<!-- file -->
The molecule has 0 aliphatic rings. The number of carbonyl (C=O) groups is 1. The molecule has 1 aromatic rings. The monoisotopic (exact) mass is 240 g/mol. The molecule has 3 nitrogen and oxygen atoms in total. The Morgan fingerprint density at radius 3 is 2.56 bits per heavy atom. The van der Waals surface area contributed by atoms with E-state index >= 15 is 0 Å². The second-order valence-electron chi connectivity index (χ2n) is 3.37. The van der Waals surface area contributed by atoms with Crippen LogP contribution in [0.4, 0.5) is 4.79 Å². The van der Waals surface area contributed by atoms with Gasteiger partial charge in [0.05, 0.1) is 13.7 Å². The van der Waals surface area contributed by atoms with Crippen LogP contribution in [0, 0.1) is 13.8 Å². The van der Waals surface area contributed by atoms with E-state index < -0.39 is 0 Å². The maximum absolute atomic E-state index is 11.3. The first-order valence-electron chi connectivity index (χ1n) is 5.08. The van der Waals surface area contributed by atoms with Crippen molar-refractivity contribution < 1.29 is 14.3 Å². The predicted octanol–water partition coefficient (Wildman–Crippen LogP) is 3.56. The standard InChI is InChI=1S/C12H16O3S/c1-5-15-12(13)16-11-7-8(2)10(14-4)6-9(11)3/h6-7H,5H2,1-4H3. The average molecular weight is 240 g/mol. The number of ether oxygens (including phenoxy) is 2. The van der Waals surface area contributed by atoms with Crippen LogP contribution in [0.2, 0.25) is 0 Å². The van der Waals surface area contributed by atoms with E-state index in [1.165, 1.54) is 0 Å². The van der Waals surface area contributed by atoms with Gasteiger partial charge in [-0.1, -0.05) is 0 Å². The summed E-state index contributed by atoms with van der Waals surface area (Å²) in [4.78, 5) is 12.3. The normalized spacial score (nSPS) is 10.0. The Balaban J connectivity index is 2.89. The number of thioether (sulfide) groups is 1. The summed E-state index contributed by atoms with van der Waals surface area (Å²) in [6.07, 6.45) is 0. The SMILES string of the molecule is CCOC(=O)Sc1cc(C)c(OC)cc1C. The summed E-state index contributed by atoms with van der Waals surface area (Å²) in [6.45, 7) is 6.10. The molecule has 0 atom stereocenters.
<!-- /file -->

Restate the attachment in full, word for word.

The molecule has 0 aliphatic rings. The number of carbonyl (C=O) groups is 1. The molecule has 1 aromatic rings. The monoisotopic (exact) mass is 240 g/mol. The molecule has 3 nitrogen and oxygen atoms in total. The Morgan fingerprint density at radius 3 is 2.56 bits per heavy atom. The van der Waals surface area contributed by atoms with E-state index >= 15 is 0 Å². The second-order valence-electron chi connectivity index (χ2n) is 3.37. The van der Waals surface area contributed by atoms with Crippen LogP contribution in [0.4, 0.5) is 4.79 Å². The van der Waals surface area contributed by atoms with Gasteiger partial charge in [0.05, 0.1) is 13.7 Å². The van der Waals surface area contributed by atoms with Crippen LogP contribution in [0, 0.1) is 13.8 Å². The van der Waals surface area contributed by atoms with E-state index < -0.39 is 0 Å². The maximum absolute atomic E-state index is 11.3. The first-order valence-electron chi connectivity index (χ1n) is 5.08. The van der Waals surface area contributed by atoms with Crippen molar-refractivity contribution < 1.29 is 14.3 Å². The predicted octanol–water partition coefficient (Wildman–Crippen LogP) is 3.56. The standard InChI is InChI=1S/C12H16O3S/c1-5-15-12(13)16-11-7-8(2)10(14-4)6-9(11)3/h6-7H,5H2,1-4H3. The average molecular weight is 240 g/mol. The number of ether oxygens (including phenoxy) is 2. The van der Waals surface area contributed by atoms with Crippen LogP contribution in [0.2, 0.25) is 0 Å². The van der Waals surface area contributed by atoms with E-state index in [1.165, 1.54) is 0 Å². The van der Waals surface area contributed by atoms with Gasteiger partial charge in [-0.1, -0.05) is 0 Å². The summed E-state index contributed by atoms with van der Waals surface area (Å²) in [4.78, 5) is 12.3. The normalized spacial score (nSPS) is 10.0. The Balaban J connectivity index is 2.89. The number of thioether (sulfide) groups is 1. The summed E-state index contributed by atoms with van der Waals surface area (Å²) in [6.07, 6.45) is 0. The SMILES string of the molecule is CCOC(=O)Sc1cc(C)c(OC)cc1C. The summed E-state index contributed by atoms with van der Waals surface area (Å²) in [6.45, 7) is 6.10. The molecule has 0 atom stereocenters.